Detroit Mercy Law students who intend to borrow a private loan must complete a private loan application with the lender of their choice. Most lenders have online applications available. Once the student completes the application, if the lender approves the student to borrow the loan, the lender will forward the loan application to Detroit Mercy for certification. In addition, borrowers requesting loans for in-school expenses (rather than bar expenses) must complete a Private Education Loan Applicant Self-Certification Form for the lender.

    Of course, law students are encouraged to consider their borrowing options through the Graduate PLUS loan program before borrowing a private loan. Students may request consideration for expenses directly related to the Bar Exam (registration fees, fingerprinting, police reports, etc. but not bar review courses or living expenses) through the federal Stafford or Graduate PLUS loan program. It is strongly recommended that all students borrow conservatively, both for federal loans and private loans.

    Students have the right to select any lender they wish for an alternative loan. Most lenders list loan terms and conditions on the internet. As always, Detroit Mercy recommends that students review all options and make educated borrowing decisions.

    Detroit Mercy has partnered with ELMResources to assist with the lender selection process. ELMResources maintains a comprehensive, although not exhaustive, list of lenders offering private loans. Students may wish to use ELMSelect to begin the search for private loans. If a student selects a lender on the ELMResources list, the student can complete the application on ELMSelect. Detroit Mercy will be notified of the request and will complete the school certification. Students who select a lender not on the ELMResources list should bring their application to the Financial Aid Office for manual certification.

    Canadian Student Loans

    Canadian citizens and other qualified residents, such as “landed immigrants,” may be able to obtain a Canadian student loan to attend Detroit Mercy. Each province has its own requirements. Depending upon the province’s own resources, a student may receive just the federal portion of their student loan eligibility or that portion supplemented by funds from the province itself. Students applying for Canadian student loans should apply through the province in which they have established residency.

    Joint JD/JD program students generally receive more funds if they apply through the University of Windsor for their Canadian student loans, particularly if their province does not provide funds for students to study outside of the province or country. Most of the Canadian students attending Detroit Mercy Law are residents of Ontario, and OSAP (Ontario Student Aid Programs) often provides additional resources to Canadian students attending an Ontario school.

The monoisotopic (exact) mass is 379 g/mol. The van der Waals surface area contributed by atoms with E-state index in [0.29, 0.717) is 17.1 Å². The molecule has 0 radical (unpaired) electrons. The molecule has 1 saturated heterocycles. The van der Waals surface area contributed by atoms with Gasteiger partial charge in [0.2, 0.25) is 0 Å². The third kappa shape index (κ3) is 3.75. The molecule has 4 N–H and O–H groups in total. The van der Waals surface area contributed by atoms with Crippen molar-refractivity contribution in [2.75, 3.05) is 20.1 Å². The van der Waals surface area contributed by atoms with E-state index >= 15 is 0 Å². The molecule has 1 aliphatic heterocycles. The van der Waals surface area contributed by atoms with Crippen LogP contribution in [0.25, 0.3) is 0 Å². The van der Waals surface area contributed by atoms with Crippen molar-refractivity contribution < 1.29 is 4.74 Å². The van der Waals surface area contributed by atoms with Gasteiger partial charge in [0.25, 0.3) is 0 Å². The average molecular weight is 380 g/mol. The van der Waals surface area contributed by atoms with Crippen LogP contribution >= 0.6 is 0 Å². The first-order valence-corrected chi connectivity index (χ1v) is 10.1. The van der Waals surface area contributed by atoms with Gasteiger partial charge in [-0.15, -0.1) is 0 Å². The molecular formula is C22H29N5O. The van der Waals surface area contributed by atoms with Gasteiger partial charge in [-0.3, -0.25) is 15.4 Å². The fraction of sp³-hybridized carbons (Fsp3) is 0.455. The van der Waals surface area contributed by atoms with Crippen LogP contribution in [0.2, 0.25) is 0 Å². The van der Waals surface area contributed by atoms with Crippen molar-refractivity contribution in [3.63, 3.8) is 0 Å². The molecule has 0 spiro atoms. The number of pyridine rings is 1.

Canadian students wishing to have their loan applications and related materials certified should bring their application forms to the Financial Aid Office in the Student Service Center for completion. The Financial Aid staff will complete and mail the applications as well as fax them to any offices that accept faxed documents.

    Scholarships

    Scholarships are funds that are awarded to a student and are generally based on merit, talent, or service rather than on financial need. Scholarships may be available both from University and outside sources. Scholarships must be considered part of a student's total financial aid package as they are resources to be used for the student's educational costs. Students are responsible to notify the Financial Aid Office of any outside scholarships or other resources they receive so that their awards can be adjusted to accommodate the outside funding.

    Law School Scholarships

    The Detroit Mercy Law School awards a variety of scholarships to students each year. Some of these are based on academic excellence, others on service in leadership roles in certain student organizations. In addition, there may be competitions for scholarship funds from endowed scholarship programs that have specific qualifications for an award.

    First year (Law Dean's) scholarships are generally based upon a student's application data, including grade point average from the student's transcripts, LSAT scores, and more. These may be for a specific amount or a percentage of tuition up to a cumulative maximum, and may or may not be renewable. Renewable scholarships generally require a student to earn a competitive grade point average for renewal.

    Upper-class scholarships are non-renewable and are based either upon academic excellence, leadership, or service. A student may earn a Law Dean's academic scholarship for the second year based upon first year grades, or for the third year based upon second year grades. Receipt of a second year academic scholarship is not a guarantee of a third year scholarship. Each year is considered separately.

    Students in the extended programs may not be eligible for consideration for a second year scholarship until after they have completed their first year coursework.

    Private Scholarships

    Private scholarships are external to the University and require a student to apply directly to the scholarship organization. When a private scholarship announcement is received at the Law School, it is communicated to the Law School's student body via the Detroit Mercy email system. It is also added to a list published on TWEN. Many of the scholarship competitions are annual events, so if a student misses the current year's deadline, he or she should make a copy of the scholarship listing to remember to apply on time during the subsequent year. Closed scholarship competition information is periodically removed from TWEN for clarity.